The “Small is Beautiful” workshop met in Alice Springs in May 1981. It was a small but distinguished group. Indeed, I still feel it was one of the most effective of all our meetings. We got three subsequent conference/workshop themes out of this one meeting. The level of discussion was of a high standard and it met our expectations of being tightly focused. In short, it demonstrated fully the value of special theme workshops in our programme of activities. The subsequent monograph was widely sought after by small Westminster parliaments around the world and I had to photocopy my personal copy as recently as two years ago to meet a request for this out-of-print item. Prudence and a fear of legal action compel me to draw a veil over some of the events of that workshop. For anyone who was there a few clues will bring back some memories. These include the Olive Grove conference dinner, an unexpected mid-session Camel Cup expedition, a truncated post-conference meal and a wild ride across the desert in mini-mokes to catch the flight home!
Things have changed over the years as, indeed, they must. Much of the change has been for the better. The robust health of the ASPG today is evidence enough of this. Nevertheless, there are some changes that have etched themselves in my mind. I regret the breaking of the nexus with APSA; not so much because we needed them but rather because they did not need us. It is a source of professional sadness to me that so few Political Scientists and other academics value the parliament as an institution that the ASPG could break the nexus. I can hear Joan Rydon shouting out an “amen” to that! I regret also the loss of the mid-year workshops. These were enormously useful despite their short life. They ceased when I took study leave and no one was foolish enough to agree to organise two meetings a year. I think fondly of our lapsed monograph series as well. These were useful because they gave access to our work to many who were not members of the ASPG. Libraries bought them and students used them as essay source materials.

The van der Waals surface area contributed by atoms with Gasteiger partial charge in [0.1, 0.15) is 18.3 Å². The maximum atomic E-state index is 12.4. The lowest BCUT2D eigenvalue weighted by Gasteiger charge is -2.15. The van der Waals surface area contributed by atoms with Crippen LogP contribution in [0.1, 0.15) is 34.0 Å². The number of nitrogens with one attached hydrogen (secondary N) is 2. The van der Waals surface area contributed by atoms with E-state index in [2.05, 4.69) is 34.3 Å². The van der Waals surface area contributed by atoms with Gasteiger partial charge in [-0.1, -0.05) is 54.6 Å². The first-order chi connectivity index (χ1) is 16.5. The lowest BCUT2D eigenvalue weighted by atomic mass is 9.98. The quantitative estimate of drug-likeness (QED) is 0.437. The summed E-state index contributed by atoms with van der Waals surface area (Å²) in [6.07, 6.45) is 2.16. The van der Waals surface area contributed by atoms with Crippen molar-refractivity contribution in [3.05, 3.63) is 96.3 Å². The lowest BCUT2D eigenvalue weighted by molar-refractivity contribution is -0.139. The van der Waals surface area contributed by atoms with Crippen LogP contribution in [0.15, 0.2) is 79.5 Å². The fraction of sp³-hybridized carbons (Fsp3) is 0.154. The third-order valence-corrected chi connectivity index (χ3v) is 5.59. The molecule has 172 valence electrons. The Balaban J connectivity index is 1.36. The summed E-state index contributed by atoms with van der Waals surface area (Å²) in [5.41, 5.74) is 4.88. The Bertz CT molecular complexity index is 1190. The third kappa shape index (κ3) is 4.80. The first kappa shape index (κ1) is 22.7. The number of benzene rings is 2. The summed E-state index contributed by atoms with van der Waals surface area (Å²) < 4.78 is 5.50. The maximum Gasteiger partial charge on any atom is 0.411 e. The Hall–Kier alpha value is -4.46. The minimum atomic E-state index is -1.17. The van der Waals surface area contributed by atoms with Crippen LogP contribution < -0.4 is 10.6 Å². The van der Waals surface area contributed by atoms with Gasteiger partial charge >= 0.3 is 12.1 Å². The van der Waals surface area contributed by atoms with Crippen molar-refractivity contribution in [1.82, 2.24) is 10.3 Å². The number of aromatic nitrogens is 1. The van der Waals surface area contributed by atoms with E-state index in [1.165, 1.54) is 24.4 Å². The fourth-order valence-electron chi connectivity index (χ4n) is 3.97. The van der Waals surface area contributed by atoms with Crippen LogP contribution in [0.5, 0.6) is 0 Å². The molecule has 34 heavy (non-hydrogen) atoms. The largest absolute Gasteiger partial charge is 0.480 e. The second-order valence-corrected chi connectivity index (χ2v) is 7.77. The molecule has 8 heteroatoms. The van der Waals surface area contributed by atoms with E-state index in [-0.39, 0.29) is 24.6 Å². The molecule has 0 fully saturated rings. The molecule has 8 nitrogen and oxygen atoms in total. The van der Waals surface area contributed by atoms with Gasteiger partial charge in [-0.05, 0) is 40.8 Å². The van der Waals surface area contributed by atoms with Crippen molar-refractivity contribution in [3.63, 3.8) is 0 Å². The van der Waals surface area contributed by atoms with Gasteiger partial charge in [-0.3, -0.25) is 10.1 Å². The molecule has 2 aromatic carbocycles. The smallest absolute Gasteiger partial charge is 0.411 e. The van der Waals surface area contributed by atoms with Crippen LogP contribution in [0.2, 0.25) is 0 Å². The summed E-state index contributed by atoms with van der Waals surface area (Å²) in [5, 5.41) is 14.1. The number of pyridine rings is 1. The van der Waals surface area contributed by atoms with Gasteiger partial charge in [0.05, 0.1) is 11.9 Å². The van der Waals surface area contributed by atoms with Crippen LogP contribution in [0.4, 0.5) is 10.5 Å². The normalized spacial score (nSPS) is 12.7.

Nevertheless, as I have said, most of the change has been in the direction of strengthening the ASPG. Gordon Reid’s great intellectual presence and experience as our inaugural Chair gave the Group an authority that opened many necessary doors. We owe Alan Cumming Thom an enormous debt for the way he worked indefatigably to legitimate the ASPG with his fellow Clerks. It was the NT Parliament that first designated the ASPG meetings as officially supported conferences. That others now do shows the value of the Groups activities. It was Bruce Oakley of the Western Australia Parliament that ensured we should meet regularly within parliament house itself. John Uhr and his successors have given the Group what is now the Australasian Parliamentary Review, a journal which is indexed on the international services and thus a significant arena for the debate on the maintenance and reform of parliament. I could go on but that must be the subject of a later series. Suffice to say ASPG is in its strongest position ever and hopefully will continue to expand its influence in the years to come.